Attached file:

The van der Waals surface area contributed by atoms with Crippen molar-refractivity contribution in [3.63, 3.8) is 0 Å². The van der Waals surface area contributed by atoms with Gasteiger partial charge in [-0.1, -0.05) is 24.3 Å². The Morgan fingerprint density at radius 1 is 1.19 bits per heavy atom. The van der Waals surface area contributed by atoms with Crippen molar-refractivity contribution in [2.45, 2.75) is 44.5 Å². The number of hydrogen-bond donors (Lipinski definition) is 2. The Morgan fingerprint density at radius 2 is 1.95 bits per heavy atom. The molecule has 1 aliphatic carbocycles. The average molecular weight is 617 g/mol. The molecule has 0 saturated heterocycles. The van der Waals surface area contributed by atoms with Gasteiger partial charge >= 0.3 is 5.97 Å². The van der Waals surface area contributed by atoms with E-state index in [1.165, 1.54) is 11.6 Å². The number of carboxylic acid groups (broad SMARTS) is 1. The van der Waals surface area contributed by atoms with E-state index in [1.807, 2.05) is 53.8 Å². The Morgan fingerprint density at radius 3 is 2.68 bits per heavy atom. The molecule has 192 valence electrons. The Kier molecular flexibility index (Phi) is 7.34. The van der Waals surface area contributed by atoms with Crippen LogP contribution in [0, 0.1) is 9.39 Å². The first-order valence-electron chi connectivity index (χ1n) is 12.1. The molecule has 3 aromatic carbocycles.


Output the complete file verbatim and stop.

The van der Waals surface area contributed by atoms with Crippen molar-refractivity contribution in [3.63, 3.8) is 0 Å². The van der Waals surface area contributed by atoms with Gasteiger partial charge in [-0.1, -0.05) is 24.3 Å². The Morgan fingerprint density at radius 1 is 1.19 bits per heavy atom. The van der Waals surface area contributed by atoms with Crippen molar-refractivity contribution in [2.45, 2.75) is 44.5 Å². The number of hydrogen-bond donors (Lipinski definition) is 2. The Morgan fingerprint density at radius 2 is 1.95 bits per heavy atom. The molecule has 1 aliphatic carbocycles. The average molecular weight is 617 g/mol. The molecule has 0 saturated heterocycles. The van der Waals surface area contributed by atoms with Gasteiger partial charge >= 0.3 is 5.97 Å². The van der Waals surface area contributed by atoms with E-state index in [1.165, 1.54) is 11.6 Å². The number of carboxylic acid groups (broad SMARTS) is 1. The van der Waals surface area contributed by atoms with E-state index in [1.807, 2.05) is 53.8 Å². The Morgan fingerprint density at radius 3 is 2.68 bits per heavy atom. The molecule has 192 valence electrons. The Kier molecular flexibility index (Phi) is 7.34. The van der Waals surface area contributed by atoms with Crippen LogP contribution in [0, 0.1) is 9.39 Å². The first-order valence-electron chi connectivity index (χ1n) is 12.1. The molecule has 3 aromatic carbocycles.